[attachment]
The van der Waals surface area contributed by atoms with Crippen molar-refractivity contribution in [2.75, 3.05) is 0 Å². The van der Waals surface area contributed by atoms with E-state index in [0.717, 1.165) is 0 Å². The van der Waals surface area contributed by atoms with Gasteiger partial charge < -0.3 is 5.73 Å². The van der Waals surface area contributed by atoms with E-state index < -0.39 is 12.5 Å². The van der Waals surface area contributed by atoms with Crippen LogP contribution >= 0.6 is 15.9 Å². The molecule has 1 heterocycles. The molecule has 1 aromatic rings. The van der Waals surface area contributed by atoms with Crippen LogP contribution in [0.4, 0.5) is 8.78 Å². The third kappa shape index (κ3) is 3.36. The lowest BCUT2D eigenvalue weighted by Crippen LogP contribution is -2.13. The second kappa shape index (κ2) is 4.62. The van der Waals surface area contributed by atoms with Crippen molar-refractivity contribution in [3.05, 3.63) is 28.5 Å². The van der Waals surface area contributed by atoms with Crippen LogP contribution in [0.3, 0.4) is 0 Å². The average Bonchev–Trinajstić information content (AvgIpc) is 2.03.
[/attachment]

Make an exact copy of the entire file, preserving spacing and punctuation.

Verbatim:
The van der Waals surface area contributed by atoms with Crippen molar-refractivity contribution in [2.75, 3.05) is 0 Å². The van der Waals surface area contributed by atoms with E-state index in [0.717, 1.165) is 0 Å². The van der Waals surface area contributed by atoms with Gasteiger partial charge < -0.3 is 5.73 Å². The van der Waals surface area contributed by atoms with E-state index < -0.39 is 12.5 Å². The van der Waals surface area contributed by atoms with Crippen LogP contribution >= 0.6 is 15.9 Å². The molecule has 1 heterocycles. The molecule has 1 aromatic rings. The van der Waals surface area contributed by atoms with Crippen LogP contribution in [0.4, 0.5) is 8.78 Å². The third kappa shape index (κ3) is 3.36. The lowest BCUT2D eigenvalue weighted by Crippen LogP contribution is -2.13. The second kappa shape index (κ2) is 4.62. The van der Waals surface area contributed by atoms with Crippen molar-refractivity contribution in [3.05, 3.63) is 28.5 Å². The van der Waals surface area contributed by atoms with Crippen LogP contribution in [0.3, 0.4) is 0 Å². The average Bonchev–Trinajstić information content (AvgIpc) is 2.03.